C. Fred Bergsten Receives the National Foreign Trade Council's 2013 World Trade Award
November 5, 2013
WASHINGTON-The Peterson Institute for International Economics is pleased to announce that C. Fred Bergsten, co-founder and director emeritus of the Institute, has received the National Foreign Trade Council's 2013 World Trade Award. Dr. Bergsten has the special distinction of being the first recipient of the annual award for thought leadership rather than service as a high government official or top corporate executive. Its initial winner in 1938 was Secretary of State Cordell Hull, the father of modern US trade policy.
"Fred Bergsten has had more influence over the direction of US international economic policy on more subjects over a more extended period of time than any other person," said NFTC Chairman and former Deputy US Trade Representative Alan Wolff during his introductory remarks. He presented the award during the NFTC Foundation's 99th annual World Trade Dinner and Awards Ceremony on October 9 in Washington. Senator Ron Wyden, chairman of the International Trade Subcommittee of the Senate Finance Committee, addressed the dinner and added that "the Fred caucus" on the Hill strongly endorsed the award.
"Fred continues to show leadership in pushing the US trade agenda forward," said Adam S. Posen, president of Peterson Institute. "In fact, he is at the center of the Institute's efforts to advance TPP, TTIP and possible new US trade agreements with two of the world's largest economies, China and India."
Recent recipients of the award include US Congressmen David Dreier, Dave Camp and Gregory W. Meeks. Another, in 2007, was James W. Owens, former Chairman and CEO of Caterpillar, Inc. and chairman of the Executive Committee of the Peterson Institute's Board of Directors.
NFTC Chairman Wolff and Bergsten himself also paid tribute to Gary Clyde Hufbauer and Jeffrey J. Schott, Senior Fellows at the Peterson Institute and longtime prominent experts on the benefits and practice of US trade negotiations. Together they negotiated the Subsidies Code in the Tokyo Round at the GATT in the late 1970s, while at the Treasury Department, and helped prepare and advance a number of major US and global trade policy initiatives at the Institute over its 32-year history.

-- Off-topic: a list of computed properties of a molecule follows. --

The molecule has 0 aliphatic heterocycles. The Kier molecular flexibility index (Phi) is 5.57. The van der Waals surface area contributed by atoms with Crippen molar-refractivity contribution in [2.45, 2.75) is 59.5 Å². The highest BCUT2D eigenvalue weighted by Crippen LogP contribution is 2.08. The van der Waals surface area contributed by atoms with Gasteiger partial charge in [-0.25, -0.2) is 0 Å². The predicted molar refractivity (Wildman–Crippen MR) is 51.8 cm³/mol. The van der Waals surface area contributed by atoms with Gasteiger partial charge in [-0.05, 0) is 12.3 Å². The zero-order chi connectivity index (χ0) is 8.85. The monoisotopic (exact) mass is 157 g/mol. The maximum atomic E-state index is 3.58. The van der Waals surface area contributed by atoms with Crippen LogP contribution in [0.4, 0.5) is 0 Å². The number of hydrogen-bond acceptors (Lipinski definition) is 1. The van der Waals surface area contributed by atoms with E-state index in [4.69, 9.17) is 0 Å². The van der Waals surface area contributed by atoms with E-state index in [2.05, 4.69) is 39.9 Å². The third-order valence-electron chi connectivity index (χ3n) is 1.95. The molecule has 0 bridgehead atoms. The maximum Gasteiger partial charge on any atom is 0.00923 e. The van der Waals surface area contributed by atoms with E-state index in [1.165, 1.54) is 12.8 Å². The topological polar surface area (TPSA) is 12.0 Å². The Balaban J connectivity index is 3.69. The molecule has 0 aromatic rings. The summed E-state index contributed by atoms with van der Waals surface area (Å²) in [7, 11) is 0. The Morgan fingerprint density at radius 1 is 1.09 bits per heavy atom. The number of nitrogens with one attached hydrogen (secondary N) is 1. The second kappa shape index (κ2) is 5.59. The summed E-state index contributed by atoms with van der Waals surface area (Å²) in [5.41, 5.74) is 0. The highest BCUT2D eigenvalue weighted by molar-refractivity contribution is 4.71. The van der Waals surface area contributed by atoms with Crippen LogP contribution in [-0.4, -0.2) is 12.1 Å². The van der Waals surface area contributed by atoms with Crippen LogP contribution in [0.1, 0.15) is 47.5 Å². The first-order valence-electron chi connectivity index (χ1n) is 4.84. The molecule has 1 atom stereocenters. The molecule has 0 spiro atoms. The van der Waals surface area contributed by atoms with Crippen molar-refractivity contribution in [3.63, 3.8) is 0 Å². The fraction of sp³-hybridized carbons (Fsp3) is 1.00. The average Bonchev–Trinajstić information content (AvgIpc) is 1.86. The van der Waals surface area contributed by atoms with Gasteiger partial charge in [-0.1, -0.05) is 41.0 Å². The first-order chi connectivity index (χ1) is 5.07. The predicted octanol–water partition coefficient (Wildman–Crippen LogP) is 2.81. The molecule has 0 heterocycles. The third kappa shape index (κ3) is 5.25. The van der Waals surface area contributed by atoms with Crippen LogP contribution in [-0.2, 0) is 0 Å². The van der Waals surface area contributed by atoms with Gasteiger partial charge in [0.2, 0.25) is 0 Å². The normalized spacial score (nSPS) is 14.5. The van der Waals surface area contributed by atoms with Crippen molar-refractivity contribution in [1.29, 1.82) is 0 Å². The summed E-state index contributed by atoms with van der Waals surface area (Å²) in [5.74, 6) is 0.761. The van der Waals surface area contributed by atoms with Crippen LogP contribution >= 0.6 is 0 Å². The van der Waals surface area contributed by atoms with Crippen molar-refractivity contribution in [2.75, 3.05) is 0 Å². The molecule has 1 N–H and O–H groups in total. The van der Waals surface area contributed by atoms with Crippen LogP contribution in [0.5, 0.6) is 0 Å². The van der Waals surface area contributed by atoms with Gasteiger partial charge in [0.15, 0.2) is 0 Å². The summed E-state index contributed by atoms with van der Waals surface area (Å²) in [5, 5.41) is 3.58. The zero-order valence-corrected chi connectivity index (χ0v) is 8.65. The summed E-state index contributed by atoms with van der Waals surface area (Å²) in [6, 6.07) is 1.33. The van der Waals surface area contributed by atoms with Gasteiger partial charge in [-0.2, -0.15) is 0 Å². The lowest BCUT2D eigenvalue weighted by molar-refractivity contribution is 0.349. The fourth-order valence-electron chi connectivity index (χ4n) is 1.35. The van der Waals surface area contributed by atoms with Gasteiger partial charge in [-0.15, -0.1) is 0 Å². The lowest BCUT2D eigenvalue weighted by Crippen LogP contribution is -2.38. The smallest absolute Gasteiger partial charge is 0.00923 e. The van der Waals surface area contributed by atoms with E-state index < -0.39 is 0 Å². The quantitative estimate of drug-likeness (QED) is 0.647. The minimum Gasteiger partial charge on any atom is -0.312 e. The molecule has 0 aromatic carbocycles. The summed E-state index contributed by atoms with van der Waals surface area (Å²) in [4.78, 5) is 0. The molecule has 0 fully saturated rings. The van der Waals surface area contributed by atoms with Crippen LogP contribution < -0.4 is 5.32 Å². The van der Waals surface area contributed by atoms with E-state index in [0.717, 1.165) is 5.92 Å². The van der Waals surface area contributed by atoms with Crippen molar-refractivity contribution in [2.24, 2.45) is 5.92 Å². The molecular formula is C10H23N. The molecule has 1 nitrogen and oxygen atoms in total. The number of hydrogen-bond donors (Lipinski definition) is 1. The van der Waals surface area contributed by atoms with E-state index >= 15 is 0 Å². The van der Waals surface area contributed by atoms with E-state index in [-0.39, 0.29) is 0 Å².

"Fred's monument is not just that [Peterson Institute] building nor his and its inhabitants' prodigious output in terms of policy briefs and books, but the policies he has brought to reality and the thinking that he has challenged," added Wolff. "He is probably the most successful of all the policy entrepreneurs."
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The Peterson Institute for International Economics is a private, nonprofit institution for rigorous, open, and intellectually honest study and discussion of international economic policy. Its purpose is to identify and analyze important issues to making globalization beneficial and sustainable for the people of the United States and the world and then to develop and communicate practical new approaches for dealing with them. The Institute is widely recognized as nonpartisan. It receives its funding from a wide range of corporations, foundations, and private individuals from the United States and around the world, as well as from income on its endowment.